In the fitting conclusion of Arrows, one character feels that he should be entitled to make choices now that women can make their own reproductive decisions. He does not want to fulfill what his uncle sees as his “obligation” to care for his sister’s children in a time when one family in three has no son. Similarly, another character’s mother feels that her daughter should have a son while her brother can raise it because it would guarantee that she would not divide afterwards, and would ensure that she would be able to continue her research without interruption.  In a disturbingly self-interested form of selective anti-feminism, her mother argues, it is “far better to keep them alive and weak than to turn against ourselves and reduce some women to playing the role of men.” In this way, Egan shows how the legacy of systemic social disempowerment and the pace of scientific change are inextricably linked.

At the opening of The Arrows of Time, the Peerless is finally ready to head home, but the political situation makes the original mission parameters complicated. Migrationists feel that the path home is too perilous; they disagree that they have an obligation to save the ancestors and instead push for colonizing other worlds.

Traditionalists argue that there is no evidence to support the Migrationist’s fears. While using scientific reasoning to support their claims, a character notes that the scientific body of knowledge is still a work in progress. Some claims are “better supported than others, but none of them conclusive. And if we can’t reconcile everyone’s intuitions, what counts as a perfect solution?” This is a common theme that runs throughout the trilogy. Because the science and technology is so new and open to interpretation, one must use intuition to sort it all out, and this inevitably leads to conflicting views.  

Since the Peerless’ primary task is to survive, possible experiments and technology must be judged against this metric. Some experiments are denied because they are deemed too wasteful of resources, or too risky. Security becomes a point of contention in Arrows when scientists discover a way to create a machine that captures messages from the future, effectively predicting future events. Proponents feel that building the device is prudent to prevent potential calamities, but opponents feel that it would diminish any sense of free will. Both groups lack the complete scientific understanding to realize the true consequences, so they must make inferences the best they can.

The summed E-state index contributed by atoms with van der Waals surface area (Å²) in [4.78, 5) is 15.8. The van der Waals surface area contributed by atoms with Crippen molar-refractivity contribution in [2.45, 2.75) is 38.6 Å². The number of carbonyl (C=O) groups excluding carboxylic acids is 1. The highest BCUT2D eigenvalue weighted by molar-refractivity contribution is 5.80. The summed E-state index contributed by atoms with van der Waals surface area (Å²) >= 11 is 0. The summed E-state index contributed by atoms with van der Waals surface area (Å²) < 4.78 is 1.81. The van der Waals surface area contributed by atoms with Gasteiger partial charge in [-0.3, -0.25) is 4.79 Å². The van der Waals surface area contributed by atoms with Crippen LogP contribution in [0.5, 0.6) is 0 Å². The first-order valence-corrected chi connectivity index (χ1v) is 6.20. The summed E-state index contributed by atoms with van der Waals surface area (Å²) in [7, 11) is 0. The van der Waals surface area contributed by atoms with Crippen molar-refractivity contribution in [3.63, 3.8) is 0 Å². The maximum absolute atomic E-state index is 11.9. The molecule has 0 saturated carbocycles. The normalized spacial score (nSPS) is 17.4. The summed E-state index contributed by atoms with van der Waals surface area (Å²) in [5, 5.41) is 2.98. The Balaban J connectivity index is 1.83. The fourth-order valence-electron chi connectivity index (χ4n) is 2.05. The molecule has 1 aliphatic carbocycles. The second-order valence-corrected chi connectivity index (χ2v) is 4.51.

In looking at the trilogy as a whole, what impresses most is that it is able to depict the process of scientific knowledge progressing by fits and starts. These depictions are often idealized and even hand-wavy in order to serve the narrative — the messiness of experiments is diminished, and characters often lapse into Socratic-style dialogues to get information across, but the idealism goes hand-in-hand Egan’s scientific optimism. Yet even if the science is idealistic because the smooth way it operates is incompatible with our own world, it is something to strive toward regardless. The idealism here does not necessarily negate the realism, as there is nonetheless an unmatched sense of verisimilitude in the way Egan depicts science that builds on previous ideas, revising simpler or incorrect models that came before it. For sometimes ideas can only be theorized in such an abstract way about until the technology advances. A perfect illustration of this process can be seen in the revision of the model of the universe. Yalda’s preferred model of the universe was a torus, not necessarily because it was accurate, but because it was simple: “‘It makes for a nice, concrete example that’s simple to work with – but the truth is, we don’t know the real topology. It might be a torus, it might be a sphere, it might be something else entirely.” A better theory eventually appears in Arrows, but even then, it cannot be proven until the right technology is available.

All in all, then, Egan depicts science as a process that works — and there is an unfashionable optimism in Egan’s belief that reason and observation can lead to a comprehension of the universe, or in the Peerless’ case, survival. Certainly, in our benighted times, there’s a lesson in that. On another level, Egan’s characters are admirably optimistic themselves, in that they see the threat to their home world and resolve to find a solution, even if that solution is not yet scientifically possible. Yalda, in particular, asserts the idea that to build the Peerless is an admirable feat of dreaming big. This optimism bears more than passing resemblance to the recent Hieroglyph Project (reviewed here), given that the mission is not unlike the Apollo program: in its moment of inception, the requisite science and technology isn’t yet invented. This vision relies on an unshakeable confidence that their ingenuity will be able to solve the problems ahead.  

Perhaps we should beckon to Egan’s call that the time for a less pessimistic science fiction — that is, a human-driven SF poised expertly between a splendidly complex scientific verisimilitude and a vigorously hard technological plausibility — has arrived.


Mark Biswas is a PhD student in comparative literature at UC, Riverside in the Science and Science Fiction track.